Health and Safety in Construction – answers to some questions September 2009

In my lecture to Architecture Part 3 candidates on 9th September 2009 I invited the audience to submit any issues they’d like to raise.  These (see below) are the questions and my responses.  My responses are not necessarily definite  and I provide them without liability and solely for the purpose of revision for the Part 3 examination.

I will leave the file on the site until the end of October, after which any candidate may email me, or Vivien Walker, and I’ll send them a copy.

If you’ve got any comments or think I’m wrong or misleading please email me direct (address provided on the lecture handout).

Nick SC

p.s. The system is preventing me from uploading the file so I’m copying it below. NSC

QUESTIONS IN LECTURE ON 9TH SEPTEMBER 2009
(Please note that the answers are my own and are provided without liability solely for the purpose of revision for the Part 3 examination.) Note that underlining is by me.

1) Has health and safety/CDM gone too far in restricting the design flair of the architect?
There should be little impact on scope for design flair. As I explained health and safety is not the over-riding criterion, but the designer must apply ERIC (see one of lecture handouts) and be satisfied that the there is a safe way of constructing what has been designed. This may require that news skills are brought to bear. Also, there are other duties such as ensuring that the contractor is competent to do the work – it may be appropriate to as for a method statement as part the tender process for particularly hazardous work.

2) How can an architect ‘help’ the contractor produce the health and safety file at Practical Completion. Also can it be enforced and whose role is it to govern and impose the process on the contractor?
Provision of the relevant information would normally be a contractual requirement and it should be possible to recover the cost if is deemed necessary to obtain the information by other means e.g. the cost of obtaining as-built drawings and or contacting equipment suppliers to obtain information such as operation and maintenance requirements. There are contractual requirements in trying to enforce the provision of the information required by withholding the Completion Certificate and triggering the liquidated damages provisions of the contract. In contract law LADs cannot be deemed to be a penalty to be enforceable. They should not exceed a reasonable pre-estimate of losses and costs caused by late completion.

The architect could help the contractor to produce it by including a separate element for pricing (e.g. in the BQ) and also by explicitly listing the form and minimum content of what the contractor is expected to supply. Don’t forget that the duties ultimately are criminal – but enforcement is up to HSE.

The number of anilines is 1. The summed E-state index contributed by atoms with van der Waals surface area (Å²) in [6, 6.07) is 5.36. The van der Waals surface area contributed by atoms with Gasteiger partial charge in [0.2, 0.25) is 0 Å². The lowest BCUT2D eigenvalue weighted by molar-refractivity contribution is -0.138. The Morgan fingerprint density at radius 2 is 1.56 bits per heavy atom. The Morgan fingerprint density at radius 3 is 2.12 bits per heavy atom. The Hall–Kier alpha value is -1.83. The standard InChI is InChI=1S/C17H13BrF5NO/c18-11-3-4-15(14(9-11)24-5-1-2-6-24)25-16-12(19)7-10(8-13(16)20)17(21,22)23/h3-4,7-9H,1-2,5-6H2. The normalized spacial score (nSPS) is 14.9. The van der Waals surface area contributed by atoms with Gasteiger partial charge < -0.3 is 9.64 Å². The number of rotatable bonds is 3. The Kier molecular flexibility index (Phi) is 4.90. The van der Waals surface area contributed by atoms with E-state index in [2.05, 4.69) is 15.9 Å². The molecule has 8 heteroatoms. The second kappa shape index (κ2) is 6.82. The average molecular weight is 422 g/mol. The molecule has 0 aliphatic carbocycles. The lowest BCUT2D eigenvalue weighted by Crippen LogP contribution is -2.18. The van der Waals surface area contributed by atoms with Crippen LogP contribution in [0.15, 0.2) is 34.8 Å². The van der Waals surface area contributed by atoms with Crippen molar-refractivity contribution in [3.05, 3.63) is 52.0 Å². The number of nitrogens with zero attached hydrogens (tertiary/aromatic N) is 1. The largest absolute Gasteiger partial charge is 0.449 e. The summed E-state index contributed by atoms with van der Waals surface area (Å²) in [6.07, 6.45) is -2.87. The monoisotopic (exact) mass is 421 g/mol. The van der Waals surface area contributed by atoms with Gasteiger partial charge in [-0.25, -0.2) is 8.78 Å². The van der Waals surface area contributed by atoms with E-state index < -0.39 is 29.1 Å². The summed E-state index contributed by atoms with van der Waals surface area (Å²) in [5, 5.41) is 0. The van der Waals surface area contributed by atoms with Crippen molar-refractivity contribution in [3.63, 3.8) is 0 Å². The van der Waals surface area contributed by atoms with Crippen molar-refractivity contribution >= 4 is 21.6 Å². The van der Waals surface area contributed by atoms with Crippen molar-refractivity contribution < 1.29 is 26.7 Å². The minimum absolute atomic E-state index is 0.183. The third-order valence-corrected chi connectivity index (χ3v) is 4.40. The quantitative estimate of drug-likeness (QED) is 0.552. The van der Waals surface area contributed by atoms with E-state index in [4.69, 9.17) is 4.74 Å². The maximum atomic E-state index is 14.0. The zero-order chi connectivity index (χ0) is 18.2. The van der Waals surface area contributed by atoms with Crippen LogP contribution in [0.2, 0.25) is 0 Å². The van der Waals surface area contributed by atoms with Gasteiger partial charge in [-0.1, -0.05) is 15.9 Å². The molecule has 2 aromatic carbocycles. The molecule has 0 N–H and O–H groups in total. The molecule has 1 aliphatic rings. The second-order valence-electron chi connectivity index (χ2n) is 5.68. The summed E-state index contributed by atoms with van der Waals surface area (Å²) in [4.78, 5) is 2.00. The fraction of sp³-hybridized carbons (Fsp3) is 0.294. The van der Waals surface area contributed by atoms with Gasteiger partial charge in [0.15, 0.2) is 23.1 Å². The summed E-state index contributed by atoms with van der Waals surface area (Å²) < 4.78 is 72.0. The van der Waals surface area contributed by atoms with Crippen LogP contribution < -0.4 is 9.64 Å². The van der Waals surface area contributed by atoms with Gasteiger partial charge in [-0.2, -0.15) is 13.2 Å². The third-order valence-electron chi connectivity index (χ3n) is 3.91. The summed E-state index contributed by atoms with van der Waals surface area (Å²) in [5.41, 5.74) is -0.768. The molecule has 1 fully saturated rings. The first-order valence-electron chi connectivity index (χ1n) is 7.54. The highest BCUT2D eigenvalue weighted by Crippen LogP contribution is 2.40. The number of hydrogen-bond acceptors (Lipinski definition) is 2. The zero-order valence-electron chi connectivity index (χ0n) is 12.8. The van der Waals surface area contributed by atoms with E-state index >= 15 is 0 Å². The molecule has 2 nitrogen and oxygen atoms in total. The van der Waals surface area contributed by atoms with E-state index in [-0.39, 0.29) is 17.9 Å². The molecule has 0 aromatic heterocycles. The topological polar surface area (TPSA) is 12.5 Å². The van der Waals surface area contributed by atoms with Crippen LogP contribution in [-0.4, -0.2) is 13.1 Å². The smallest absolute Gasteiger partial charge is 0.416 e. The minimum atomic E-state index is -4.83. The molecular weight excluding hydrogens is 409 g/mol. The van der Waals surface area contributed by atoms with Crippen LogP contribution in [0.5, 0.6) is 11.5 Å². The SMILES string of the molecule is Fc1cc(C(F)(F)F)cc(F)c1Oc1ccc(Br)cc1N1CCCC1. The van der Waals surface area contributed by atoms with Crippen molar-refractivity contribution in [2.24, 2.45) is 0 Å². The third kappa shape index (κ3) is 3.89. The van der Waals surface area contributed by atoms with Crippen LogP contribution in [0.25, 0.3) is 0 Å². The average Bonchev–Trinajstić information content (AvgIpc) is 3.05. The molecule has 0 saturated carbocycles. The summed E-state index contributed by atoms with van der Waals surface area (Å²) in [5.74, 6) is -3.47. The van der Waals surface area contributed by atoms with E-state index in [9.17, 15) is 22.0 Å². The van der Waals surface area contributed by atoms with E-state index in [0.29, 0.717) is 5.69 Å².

3) Is it sufficient to put a note on drawings referring to a separate document which contains all the notes relating to health and safety matters?
The Approved Code of Practice (paragraph 134) clarifies this and I’m reluctant to go beyond the advice given. a) says that notes on drawings are preferable but that they can refer to other documentation if more detail is needed ….. (to me this means that some information on the drawings is needed). One must consider what is reasonable and whether it’s realistic to expect the other information to actually get through to those doing detailed planning and execution of the work. b) says that information should only be that which will be useful to those constructing or maintaining the structure and c) relates to suggested construction sequences.

4) As the CDM Co-ordinator cannot be on site everyday to view the works the Contractor’s H & S plan there could be unsafe practices . Should the CDM Co. be inspecting the works? Or does relate to the H & S file?
There is no duty to supervise the implementation of the contractor’s plans or to supervise or monitor construction work. Refer to the Approved Code of Practice paragraph 108 which lists what the CDM co-ordinator does not have to do. I’ve used the words from the paragraph almost directly. There is not room for doubt on this. But don’t forget the point about the CDM co-ordinator being having duties in relation to design after the start of construction – e.g. in relation to variations, additional work, AND temporary works design and any other design carried out by the contractor.
My comments on question 2 may help in relation to the second part of this question.

5) I understand that it has become compulsory to attend a short 10 day course on health and safety Is this an adequate amount of time considering the length of time it takes an architect to qualify?